The Real Reason Wendy's Is Opening So Many Ghost Kitchens

With all of the ordering out and dining in we've had to do in the last 14 months or so, it's no surprise that ghost kitchens have become an established part of the country's food landscape. This seems particularly relevant for quick-service establishments since, as The Takeout points out, ghost kitchens are compact and their staffs don't really need to bother with the extras necessary to deliver on customer service. If a restaurant chain plans things properly, ghost kitchens can achieve quick turnaround times.

So it makes sense that fast-food chain Wendy's has decided to partner with REEF – which is known in the restaurant world for operating ghost kitchens – to develop as many as 700 of them throughout three markets: the United States, Canada, and the United Kingdom. Roughly 50 of these units are expected to open this year, and the rest are slated to be rolled out over the next four years (via QSR). 

Wendys is hoping that these ghost kitchens can reach neighborhoods where a standalone restaurant will have difficulty operating. They are also meant to offer more limited menus which carry the chain's more popular items. Because this arrangement effectively puts REEF in the position of being a Wendy's franchisee, the company will be tasked with both kitting out and staffing the kitchens. REEF will be paying Wendy's a royalty fee of about 6%, which is around one-and-a-half times what other franchisees fork out (via Business Insider).

Wendy's pandemic operations were greatly supported by its delivery opreations

Wendy's latest partnership seems logical, considering that it has delivery to thank for keeping it afloat during the dark days of the coronavirus pandemic. Its saving grace: Wendy's new breakfast menu, which was launched just before the pandemic began wreaking havoc on the fast-food breakfast sales. Carl Loredo, the chain's chief marketing officer explained, "We started with the idea of saving consumers from folded egg sandwiches that were being served in the marketplace" before it became about creating a mouthwatering alternative to whatever it was people were eating for breakfast at home. And because of the pandemic, Loredo said, people's breakfast habits changed, too: "We had geared up to get going at 6:30 [A.M.], but then the time period for breakfast began to shift later and later" (via The Takeout).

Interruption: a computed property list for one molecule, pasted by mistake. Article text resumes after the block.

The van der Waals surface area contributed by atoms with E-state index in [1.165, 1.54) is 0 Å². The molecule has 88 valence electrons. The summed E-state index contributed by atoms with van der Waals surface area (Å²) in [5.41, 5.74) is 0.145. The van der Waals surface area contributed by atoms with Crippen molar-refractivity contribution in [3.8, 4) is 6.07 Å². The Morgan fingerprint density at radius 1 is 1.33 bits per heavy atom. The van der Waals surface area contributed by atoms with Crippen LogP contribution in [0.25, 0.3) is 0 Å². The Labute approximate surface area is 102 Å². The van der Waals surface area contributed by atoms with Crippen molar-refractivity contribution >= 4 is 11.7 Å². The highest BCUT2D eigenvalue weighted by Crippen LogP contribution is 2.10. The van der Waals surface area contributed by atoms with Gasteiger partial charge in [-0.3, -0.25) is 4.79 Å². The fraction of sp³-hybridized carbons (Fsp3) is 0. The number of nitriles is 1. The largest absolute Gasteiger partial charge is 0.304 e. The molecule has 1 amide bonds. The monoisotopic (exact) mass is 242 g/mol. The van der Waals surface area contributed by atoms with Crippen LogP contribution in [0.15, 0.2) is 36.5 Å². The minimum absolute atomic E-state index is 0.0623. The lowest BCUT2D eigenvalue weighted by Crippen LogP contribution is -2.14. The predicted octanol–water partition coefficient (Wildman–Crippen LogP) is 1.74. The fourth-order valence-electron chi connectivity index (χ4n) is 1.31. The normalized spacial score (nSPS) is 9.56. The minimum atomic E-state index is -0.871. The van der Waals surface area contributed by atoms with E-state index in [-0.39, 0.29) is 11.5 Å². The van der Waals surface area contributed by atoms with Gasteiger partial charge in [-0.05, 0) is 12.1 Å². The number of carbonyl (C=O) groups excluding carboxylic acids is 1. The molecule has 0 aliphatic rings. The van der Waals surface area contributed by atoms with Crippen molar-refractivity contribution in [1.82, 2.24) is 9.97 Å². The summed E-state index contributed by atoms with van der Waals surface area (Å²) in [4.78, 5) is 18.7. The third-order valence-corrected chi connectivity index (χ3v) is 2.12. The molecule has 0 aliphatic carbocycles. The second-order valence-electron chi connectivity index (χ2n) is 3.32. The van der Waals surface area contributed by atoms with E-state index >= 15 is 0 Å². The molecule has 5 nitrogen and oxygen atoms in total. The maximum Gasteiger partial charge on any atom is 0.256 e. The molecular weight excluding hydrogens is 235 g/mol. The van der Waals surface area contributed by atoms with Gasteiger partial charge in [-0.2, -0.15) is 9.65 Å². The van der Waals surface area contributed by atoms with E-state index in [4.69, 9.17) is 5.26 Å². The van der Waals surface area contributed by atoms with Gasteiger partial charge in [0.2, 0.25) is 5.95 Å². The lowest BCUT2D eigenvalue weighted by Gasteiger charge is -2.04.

During an earnings call, Wendy's CEO Todd Penegor projected that each ghost kitchen has the potential to make as much as $1 million in yearly sales (via Business Insider). Small wonder, then, that Wendy's President, International and Chief Development Officer Abigail Pringle cited the company's need to grow within the delivery sphere as a driver for the partnership. Pringle said the brand needed to "look for opportunities beyond our traditional restaurant formats, especially in dense urban areas. This partnership with REEF is testimony to our ambitions, the potential we see to grow our beloved brand, and our quest to reach more customers in more ways" (via QSR).